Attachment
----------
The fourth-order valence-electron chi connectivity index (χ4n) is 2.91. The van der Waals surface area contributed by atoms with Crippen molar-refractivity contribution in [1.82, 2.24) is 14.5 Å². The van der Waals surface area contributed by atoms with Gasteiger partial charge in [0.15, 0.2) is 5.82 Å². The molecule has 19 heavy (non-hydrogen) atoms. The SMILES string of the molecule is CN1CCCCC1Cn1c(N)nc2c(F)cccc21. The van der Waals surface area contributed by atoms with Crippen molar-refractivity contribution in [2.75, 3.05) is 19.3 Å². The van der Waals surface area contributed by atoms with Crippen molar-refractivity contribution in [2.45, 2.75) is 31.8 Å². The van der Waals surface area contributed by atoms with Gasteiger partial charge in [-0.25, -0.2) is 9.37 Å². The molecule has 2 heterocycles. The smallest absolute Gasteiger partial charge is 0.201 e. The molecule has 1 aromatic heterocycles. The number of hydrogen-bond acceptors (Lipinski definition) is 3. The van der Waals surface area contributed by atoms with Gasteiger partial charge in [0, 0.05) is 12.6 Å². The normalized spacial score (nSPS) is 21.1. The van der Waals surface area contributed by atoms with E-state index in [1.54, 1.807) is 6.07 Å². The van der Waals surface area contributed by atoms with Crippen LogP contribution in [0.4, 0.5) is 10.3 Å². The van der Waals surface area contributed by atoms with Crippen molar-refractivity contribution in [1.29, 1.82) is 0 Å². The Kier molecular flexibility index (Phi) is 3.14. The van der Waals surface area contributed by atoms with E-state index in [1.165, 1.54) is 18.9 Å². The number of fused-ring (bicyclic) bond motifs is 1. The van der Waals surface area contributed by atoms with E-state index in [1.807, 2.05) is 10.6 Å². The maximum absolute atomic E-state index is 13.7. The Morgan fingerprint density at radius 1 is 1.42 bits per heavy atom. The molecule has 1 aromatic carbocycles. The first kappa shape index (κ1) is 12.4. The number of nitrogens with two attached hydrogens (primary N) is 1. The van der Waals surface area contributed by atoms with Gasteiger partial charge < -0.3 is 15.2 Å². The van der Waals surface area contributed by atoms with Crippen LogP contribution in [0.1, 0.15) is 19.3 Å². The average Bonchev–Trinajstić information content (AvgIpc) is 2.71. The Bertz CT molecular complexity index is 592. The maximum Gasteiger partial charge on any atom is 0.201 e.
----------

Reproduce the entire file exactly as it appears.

The fourth-order valence-electron chi connectivity index (χ4n) is 2.91. The van der Waals surface area contributed by atoms with Crippen molar-refractivity contribution in [1.82, 2.24) is 14.5 Å². The van der Waals surface area contributed by atoms with Gasteiger partial charge in [0.15, 0.2) is 5.82 Å². The molecule has 19 heavy (non-hydrogen) atoms. The SMILES string of the molecule is CN1CCCCC1Cn1c(N)nc2c(F)cccc21. The van der Waals surface area contributed by atoms with Crippen molar-refractivity contribution in [2.75, 3.05) is 19.3 Å². The van der Waals surface area contributed by atoms with Crippen molar-refractivity contribution in [2.45, 2.75) is 31.8 Å². The van der Waals surface area contributed by atoms with Gasteiger partial charge in [-0.25, -0.2) is 9.37 Å². The molecule has 2 heterocycles. The smallest absolute Gasteiger partial charge is 0.201 e. The molecule has 1 aromatic heterocycles. The number of hydrogen-bond acceptors (Lipinski definition) is 3. The van der Waals surface area contributed by atoms with Gasteiger partial charge in [0, 0.05) is 12.6 Å². The normalized spacial score (nSPS) is 21.1. The van der Waals surface area contributed by atoms with E-state index in [1.54, 1.807) is 6.07 Å². The van der Waals surface area contributed by atoms with Crippen LogP contribution in [0.4, 0.5) is 10.3 Å². The van der Waals surface area contributed by atoms with Crippen molar-refractivity contribution in [1.29, 1.82) is 0 Å². The Kier molecular flexibility index (Phi) is 3.14. The van der Waals surface area contributed by atoms with E-state index in [1.165, 1.54) is 18.9 Å². The number of fused-ring (bicyclic) bond motifs is 1. The van der Waals surface area contributed by atoms with E-state index in [1.807, 2.05) is 10.6 Å². The maximum absolute atomic E-state index is 13.7. The Morgan fingerprint density at radius 1 is 1.42 bits per heavy atom. The molecule has 1 aromatic carbocycles. The first kappa shape index (κ1) is 12.4. The number of nitrogens with two attached hydrogens (primary N) is 1. The van der Waals surface area contributed by atoms with Gasteiger partial charge < -0.3 is 15.2 Å². The van der Waals surface area contributed by atoms with Crippen LogP contribution in [0.1, 0.15) is 19.3 Å². The average Bonchev–Trinajstić information content (AvgIpc) is 2.71. The Bertz CT molecular complexity index is 592. The maximum Gasteiger partial charge on any atom is 0.201 e.